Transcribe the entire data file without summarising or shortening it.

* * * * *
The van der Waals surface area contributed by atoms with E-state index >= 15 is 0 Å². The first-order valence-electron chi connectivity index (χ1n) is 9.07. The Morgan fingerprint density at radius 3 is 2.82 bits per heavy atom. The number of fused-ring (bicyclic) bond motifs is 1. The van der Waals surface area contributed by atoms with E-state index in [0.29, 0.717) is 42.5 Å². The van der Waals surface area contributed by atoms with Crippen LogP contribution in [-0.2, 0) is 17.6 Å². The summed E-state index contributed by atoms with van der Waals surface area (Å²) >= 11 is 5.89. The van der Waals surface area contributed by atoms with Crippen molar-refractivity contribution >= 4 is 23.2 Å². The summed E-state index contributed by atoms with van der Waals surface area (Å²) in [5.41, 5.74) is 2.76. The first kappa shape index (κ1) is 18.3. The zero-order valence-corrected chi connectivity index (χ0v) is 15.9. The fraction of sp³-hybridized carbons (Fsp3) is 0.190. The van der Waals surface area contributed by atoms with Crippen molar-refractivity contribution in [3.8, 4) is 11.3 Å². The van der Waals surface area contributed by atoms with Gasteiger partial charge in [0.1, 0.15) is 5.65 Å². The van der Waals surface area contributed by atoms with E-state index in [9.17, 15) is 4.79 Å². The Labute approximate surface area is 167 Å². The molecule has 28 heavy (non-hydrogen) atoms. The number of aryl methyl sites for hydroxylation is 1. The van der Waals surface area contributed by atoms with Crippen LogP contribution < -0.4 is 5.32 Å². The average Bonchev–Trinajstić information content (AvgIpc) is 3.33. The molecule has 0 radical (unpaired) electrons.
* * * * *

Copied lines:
The van der Waals surface area contributed by atoms with E-state index >= 15 is 0 Å². The first-order valence-electron chi connectivity index (χ1n) is 9.07. The Morgan fingerprint density at radius 3 is 2.82 bits per heavy atom. The number of fused-ring (bicyclic) bond motifs is 1. The van der Waals surface area contributed by atoms with E-state index in [0.29, 0.717) is 42.5 Å². The van der Waals surface area contributed by atoms with Crippen LogP contribution in [-0.2, 0) is 17.6 Å². The summed E-state index contributed by atoms with van der Waals surface area (Å²) >= 11 is 5.89. The van der Waals surface area contributed by atoms with Crippen molar-refractivity contribution >= 4 is 23.2 Å². The summed E-state index contributed by atoms with van der Waals surface area (Å²) in [5.41, 5.74) is 2.76. The first kappa shape index (κ1) is 18.3. The zero-order valence-corrected chi connectivity index (χ0v) is 15.9. The fraction of sp³-hybridized carbons (Fsp3) is 0.190. The van der Waals surface area contributed by atoms with Crippen molar-refractivity contribution in [3.8, 4) is 11.3 Å². The van der Waals surface area contributed by atoms with Gasteiger partial charge in [0.1, 0.15) is 5.65 Å². The van der Waals surface area contributed by atoms with E-state index in [9.17, 15) is 4.79 Å². The Labute approximate surface area is 167 Å². The molecule has 28 heavy (non-hydrogen) atoms. The number of aryl methyl sites for hydroxylation is 1. The van der Waals surface area contributed by atoms with Crippen LogP contribution < -0.4 is 5.32 Å². The average Bonchev–Trinajstić information content (AvgIpc) is 3.33. The molecule has 0 radical (unpaired) electrons.